Martha Sprigge’s research focuses on musical expressions of mourning, grief, and remembrance in Germany after World War II. Her essays on musical commemorative practices in East Germany appear in the Journal of the Royal Musical Association, the journal Twentieth-Century Music, as well as in recent edited volumes on German music and culture. Her work has been supported by the American Council of Learned Societies, the Michigan Society of Fellows, and the Hellman Foundation. She holds a PhD in music history and theory from the University of Chicago and is an Assistant Professor of Musicology at the University of California, Santa Barbara.
“Sonic Thresholds in Colonial Mexican Convents: The Grates of the Cloister and the Lips of Nuns, or Who was Sister Rosa?,” 4pm, Thursday 27 February
The state of Novohispanic convent music and historical sources—limited and scattered at best; destroyed or in private hands at worst—has contributed to a lacuna in scholarship on women’s music making in colonial Mexico. The pioneering work of Julia Tuñón Pablos on the (forgotten) history of women in Mexico calls for a more careful reading between the lines of books and documents written by men to find women’s contributions to Mexican society. For music history, this means drawing musical concerns out of convent ceremonials and rules, devotional literature, and nuns’ biographies (Vidas de monjas), for example, to contextualize the few music manuscripts that remain. Through the writings of male clerics about how nuns should and should not live their cloistered lives, we learn that nuns’ thoughtful and prayerful singing was said to accompany the angel choirs in heaven, but when they disobeyed their prelates, they could even attract demons. This talk focuses on the richly musical space within colonial Mexican convents, the choir, or coro, where much of this singing took place. It brings to light some rarely performed music that once resonated within this architecturally unusual choir structure. The coro was a grated threshold between the private and public within which nuns could be heard singing by the laity in the main body of the church, but they were not visible to them. Convent musicians were aptly allegorized as angels because they were physically positioned above the ground floor, because parishioners in the church could not see them, and because nuns were idealized as virgins, a status that the grates symbolically guarded—even if some of the nuns had lost their virginity. This was the quintessential location where agency was negotiated through nuns’ efforts to please God, themselves, and their convent patrons with music and thus a fitting place to begin learning about the musical lives of nuns in colonial Mexico.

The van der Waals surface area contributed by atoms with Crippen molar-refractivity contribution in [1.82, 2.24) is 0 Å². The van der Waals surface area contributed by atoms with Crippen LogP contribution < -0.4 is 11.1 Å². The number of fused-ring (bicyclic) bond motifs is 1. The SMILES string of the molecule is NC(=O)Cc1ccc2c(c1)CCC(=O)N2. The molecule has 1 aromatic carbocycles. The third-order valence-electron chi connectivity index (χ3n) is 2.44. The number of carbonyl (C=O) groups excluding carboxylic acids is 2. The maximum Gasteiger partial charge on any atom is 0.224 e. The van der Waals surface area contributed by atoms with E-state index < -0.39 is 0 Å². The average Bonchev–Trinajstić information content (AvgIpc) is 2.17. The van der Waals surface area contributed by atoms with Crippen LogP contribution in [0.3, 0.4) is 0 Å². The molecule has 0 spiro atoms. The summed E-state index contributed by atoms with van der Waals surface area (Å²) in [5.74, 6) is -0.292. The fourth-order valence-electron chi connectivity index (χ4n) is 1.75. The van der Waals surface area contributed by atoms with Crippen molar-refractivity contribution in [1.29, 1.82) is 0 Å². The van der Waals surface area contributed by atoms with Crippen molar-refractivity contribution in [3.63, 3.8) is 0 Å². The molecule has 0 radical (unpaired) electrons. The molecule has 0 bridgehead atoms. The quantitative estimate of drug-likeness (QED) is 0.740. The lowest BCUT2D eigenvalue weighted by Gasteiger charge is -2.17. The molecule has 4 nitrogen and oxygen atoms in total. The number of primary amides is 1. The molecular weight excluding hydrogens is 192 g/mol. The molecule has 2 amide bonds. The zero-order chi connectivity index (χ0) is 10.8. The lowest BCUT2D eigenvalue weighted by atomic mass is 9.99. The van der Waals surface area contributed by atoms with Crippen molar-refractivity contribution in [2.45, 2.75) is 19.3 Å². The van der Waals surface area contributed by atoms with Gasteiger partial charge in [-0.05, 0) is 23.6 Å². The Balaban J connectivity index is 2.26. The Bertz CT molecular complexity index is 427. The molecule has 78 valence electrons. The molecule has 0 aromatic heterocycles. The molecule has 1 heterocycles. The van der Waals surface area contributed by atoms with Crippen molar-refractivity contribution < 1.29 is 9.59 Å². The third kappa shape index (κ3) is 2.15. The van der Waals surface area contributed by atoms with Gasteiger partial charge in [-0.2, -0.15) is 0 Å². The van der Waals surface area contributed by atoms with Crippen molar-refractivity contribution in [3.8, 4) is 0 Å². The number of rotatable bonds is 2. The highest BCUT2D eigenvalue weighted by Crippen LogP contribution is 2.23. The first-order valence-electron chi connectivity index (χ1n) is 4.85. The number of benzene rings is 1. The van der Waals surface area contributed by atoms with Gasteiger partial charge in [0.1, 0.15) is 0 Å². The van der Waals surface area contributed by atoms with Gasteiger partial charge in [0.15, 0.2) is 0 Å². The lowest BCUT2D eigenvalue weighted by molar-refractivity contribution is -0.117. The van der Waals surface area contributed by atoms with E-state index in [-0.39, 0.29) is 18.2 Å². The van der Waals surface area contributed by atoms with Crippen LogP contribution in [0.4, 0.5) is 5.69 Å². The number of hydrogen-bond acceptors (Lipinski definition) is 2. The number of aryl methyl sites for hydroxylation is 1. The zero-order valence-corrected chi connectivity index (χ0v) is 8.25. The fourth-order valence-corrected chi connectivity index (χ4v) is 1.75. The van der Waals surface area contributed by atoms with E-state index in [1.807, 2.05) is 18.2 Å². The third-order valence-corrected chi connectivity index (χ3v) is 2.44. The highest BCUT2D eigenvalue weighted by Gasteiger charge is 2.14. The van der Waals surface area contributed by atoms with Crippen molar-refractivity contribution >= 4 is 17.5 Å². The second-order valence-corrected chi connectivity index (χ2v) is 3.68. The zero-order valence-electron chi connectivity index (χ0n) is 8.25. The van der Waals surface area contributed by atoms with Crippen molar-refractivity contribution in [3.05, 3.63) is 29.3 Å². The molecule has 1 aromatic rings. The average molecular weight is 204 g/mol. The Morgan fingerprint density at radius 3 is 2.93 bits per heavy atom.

Cesar Favila is a native of Northern California and holds a BA in music from UC Davis and a PhD in music history and theory from the University of Chicago. His publications include pieces in Aztlán: A Journal of Chicano Studies and the Journal of the Society for American Music. Favila’s current book project, Immaculate Sounds: The Musical Lives of Nuns in New Spain, addresses sacred music and its intersections with urban culture, gender, race, mysticism, and other fine arts in colonial Mexico.
He is Assistant Professor of Musicology at the UCLA Herb Alpert School of Music and serves on the faculty advisory committees for the UCLA Center for Medieval and Renaissance Studies, the Center for 17th– & 18th– Century Studies and William Andrews Clark Memorial Library, the Chicano Studies Research Center, and LGBTQ Studies. He is a member-at-large of the American Musicological Society and the American Guild of Organists.
Fall Quarter 2019
Dr Lisa Cooper Vest (University of Southern California), “Bogusław Schäffer vs. the Polish Composers’ Union: Defining Avant-Gardism in Postwar Poland,” 10 October 2019
Dr Amy Bauer (University of California, Irvine), “World in Constant Motion: Thomas Adès’s In Seven Days,” Thursday 24 October, 4pm
Dr David Kasunic (Occidental University), “Chopin’s Piano Technique in the Context of the Romantic Ballet Technique,” Thursday 5 December 2019
Spring Quarter 2019
Dr Stephan Hammel (University of California, Irvine), “Red Musicology: The Concept of Style and the Materialist Conception of Music History,” Thursday 25 April, 5pm, CAC Conference Room, first floor
Professor Lee Rothfarb (University of California, Santa Barbara), “Taking Hanslick at His Music-theoretical Word,” Thursday 9 May 2019, CAC Colloquium Room 3201, third floor
Professor Andrea Lindmayr-Brandl (Universität Salzburg/University of California, Irvine), “Schubert the Successful,” Thursday 30 May 2019, 4pm, CAC Colloquium Room 3201, third floor
Winter Quarter 2019
Dr Alexandra Monchick (CSU Northridge), “The Craft of Paul Hindemith’s Electronic Compositions,” Thursday 24 January 2019, 5pm, CAC Conference Room 1021
Dr Leonora Saavedra (UC Riverside), “Whose Canon?” Thursday 14 February 2019, 4pm, CAC Colloquium Room 3201
Dr Andrew Aziz (San Diego State University), “Merging the Sonata and the Concerto: Analysis of ‘Compositional’ Improvisation in the High Classical Sonata,” Thursday 28 February 2019, 4pm, CAC Colloquium Room 3201